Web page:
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DSCN8031 2An attractive water colour by J G Sykes "Crabbers Becalmed" early 20th century.


For sale An attractive water colour by J G Sykes "Crabbers Becalmed" early 20th century. The painting is in what looks to be its original mahogany frame although the mount has been updated. Its very attractive and of a good size at 64cm by 49cm, in excellent condition with no foxing or worm damage.  Price £475.00 

John Gutteridge SYKES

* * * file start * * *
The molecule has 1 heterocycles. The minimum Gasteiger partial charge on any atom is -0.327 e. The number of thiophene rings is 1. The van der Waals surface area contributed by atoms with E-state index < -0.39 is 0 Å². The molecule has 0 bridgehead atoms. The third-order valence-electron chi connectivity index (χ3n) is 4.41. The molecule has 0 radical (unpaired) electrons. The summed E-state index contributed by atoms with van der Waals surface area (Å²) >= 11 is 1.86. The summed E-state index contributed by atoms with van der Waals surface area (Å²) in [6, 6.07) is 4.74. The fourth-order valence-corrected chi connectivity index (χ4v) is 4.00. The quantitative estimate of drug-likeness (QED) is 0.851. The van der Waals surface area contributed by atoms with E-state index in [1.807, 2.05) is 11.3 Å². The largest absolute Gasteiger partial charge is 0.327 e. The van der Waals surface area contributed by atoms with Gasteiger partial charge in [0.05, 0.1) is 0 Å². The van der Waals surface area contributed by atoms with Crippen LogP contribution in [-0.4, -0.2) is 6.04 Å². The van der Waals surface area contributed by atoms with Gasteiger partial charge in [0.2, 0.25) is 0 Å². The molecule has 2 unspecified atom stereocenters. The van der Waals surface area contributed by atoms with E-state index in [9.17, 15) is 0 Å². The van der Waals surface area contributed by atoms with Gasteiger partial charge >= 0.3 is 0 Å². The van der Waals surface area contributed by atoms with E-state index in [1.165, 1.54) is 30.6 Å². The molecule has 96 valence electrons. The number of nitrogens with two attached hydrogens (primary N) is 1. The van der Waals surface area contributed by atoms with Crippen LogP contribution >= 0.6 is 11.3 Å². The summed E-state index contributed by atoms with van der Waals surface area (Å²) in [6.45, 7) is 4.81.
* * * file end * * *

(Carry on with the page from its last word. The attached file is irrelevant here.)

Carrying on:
Born in Sheffield, Yorkshire, Sykes was the son of a fireplace manufacturer. Initially he was drafted to design the ornate designs so popular in Victorian England. He studied at Sheffield School of Art, and was able to set up his own studio successfully as well as take students, both individually and in classes to supplement his income from selling his paintings.  He was admitted to the Sheffield Society of Art, and in 1899 he married Sadia Elizabeth Ward.He met Laura KNIGHT and Harold KNIGHT when they were living in Staithes prior to their move to Cornwall. With the help of a wealthy patron (who held out a guaranteed market for his work and sponsorship to travel), he moved as the Knights did to visit the Newlyn painters in 1914, and remained for the rest of his life.  According to Dorey, the friend who helped him find his permanent home in Newlyn, after staying in lodgings on Paul Hill for some months, was sculptor Frank DOBSON.  Other firm friends were Harold HARVEY, S J Lamorna BIRCH and Stanhope FORBESErnest PROCTER as well as Alfred MUNNINGS.Unfortunately his benefactor died, and from then on the livelihood for this excellent watercolourist (never quite as popular as oil in terms of sales) became precarious. He and Sadia managed somehow though with much difficulty, and brought up a son, Melville (also a skilful painter who died young) and two daughters, Effie and Dorcie. Forbes was always encouraging to him and recommended his work to exhibitions wherever possible. Once again his reputation grew, though bringing in only a modest income. His daughter, Dorcie SYKES, also became a well known painter in watercolour, and was to stay in the family home for the remainder of her life, despite exhibiting her paintings and prints all over the world.. He sold a painting Rhododendrons at NAG just before the Gallery discontinued the mounting of separate exhibitions for the duration of WWI. (A collection of pictures continued to be hung, and replaced as they were sold, by the artists living locally.)  He exhibited at NAG in 1937, and his watercolour A River Crossing was illustrated in colour in the W H Lane Auction catalogue (March sale) 2003.He died following a series of three strokes, on 28 October 1941, with Sadia surviving him by 20 years (d 1961). The family are now buried together in Paul Churchyard.

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